That brings us to the bad news: Both Georgia and Alabama BEAT Tennessee.
Maryland's defense, like Georgia's, has a star-quality linebacker (Chuck Benarik Award-winner E.J. Henderson) and a scheme that is simple but effective.
''They have enough schemes and looks that you can't predict exactly what you're going to get,'' Sanders said, ''but it's not like the number of looks you get from Florida, Arkansas or Mississippi State.''
Like Alabama's offense, the Terrapin attack is a bit on the conservative side but features a little bit of everything -- dropback passing, rollout passing, I-formation running and the option series -- plus a quarterback (Scott McBrien) who is truly adept at running it.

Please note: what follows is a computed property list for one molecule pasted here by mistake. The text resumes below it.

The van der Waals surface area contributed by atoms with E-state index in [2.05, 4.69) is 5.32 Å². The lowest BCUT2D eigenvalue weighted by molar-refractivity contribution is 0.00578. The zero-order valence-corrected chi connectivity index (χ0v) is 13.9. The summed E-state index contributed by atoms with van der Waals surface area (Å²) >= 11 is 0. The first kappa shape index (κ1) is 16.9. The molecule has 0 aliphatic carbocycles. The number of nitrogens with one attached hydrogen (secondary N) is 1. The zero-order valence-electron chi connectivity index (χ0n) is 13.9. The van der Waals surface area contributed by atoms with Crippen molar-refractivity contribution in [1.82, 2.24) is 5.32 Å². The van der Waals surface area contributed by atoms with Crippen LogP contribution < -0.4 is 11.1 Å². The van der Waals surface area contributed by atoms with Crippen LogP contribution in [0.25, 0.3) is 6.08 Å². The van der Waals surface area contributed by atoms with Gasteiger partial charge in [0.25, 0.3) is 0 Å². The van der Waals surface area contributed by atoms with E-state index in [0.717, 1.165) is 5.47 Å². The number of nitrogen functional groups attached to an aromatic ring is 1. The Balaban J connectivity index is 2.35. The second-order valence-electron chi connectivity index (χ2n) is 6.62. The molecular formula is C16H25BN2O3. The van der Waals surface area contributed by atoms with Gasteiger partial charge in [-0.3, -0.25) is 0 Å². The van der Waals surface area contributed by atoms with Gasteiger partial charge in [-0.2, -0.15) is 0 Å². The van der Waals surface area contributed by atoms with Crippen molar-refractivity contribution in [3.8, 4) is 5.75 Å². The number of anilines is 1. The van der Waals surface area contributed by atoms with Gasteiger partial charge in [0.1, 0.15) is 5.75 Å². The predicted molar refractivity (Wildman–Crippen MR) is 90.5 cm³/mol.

''He's learned how to win in their system; that's the biggest thing,'' Chavis said. ''He's real confident playing in their system. He's a good athlete and he's well coached. He's going to play the game close to the vest. That's what they've been able to do down the stretch run, and that's where you see the biggest improvement in them.
''The quarterback's going to play the game the way it should be played. When the quarterback's on, that's when they're at their best. To have success, you have to do some things to take him out of the game or confuse him or keep him from being a big player.''
Vol head man Phillip Fulmer says the Georgia and Alabama ties are ''fair comparisons,'' adding: ''Alabama presents the same type problems -- formation adjustments, personnel groupings that you have to get the matchups. You're not sure all the time what you're going to get from a formation standpoint. That makes it a little harder. And it's complicated by the option -- whether it's the one-back option, two-back option, lead option. There's a lot of things you've got to be disciplined about managing to avoid the big play.''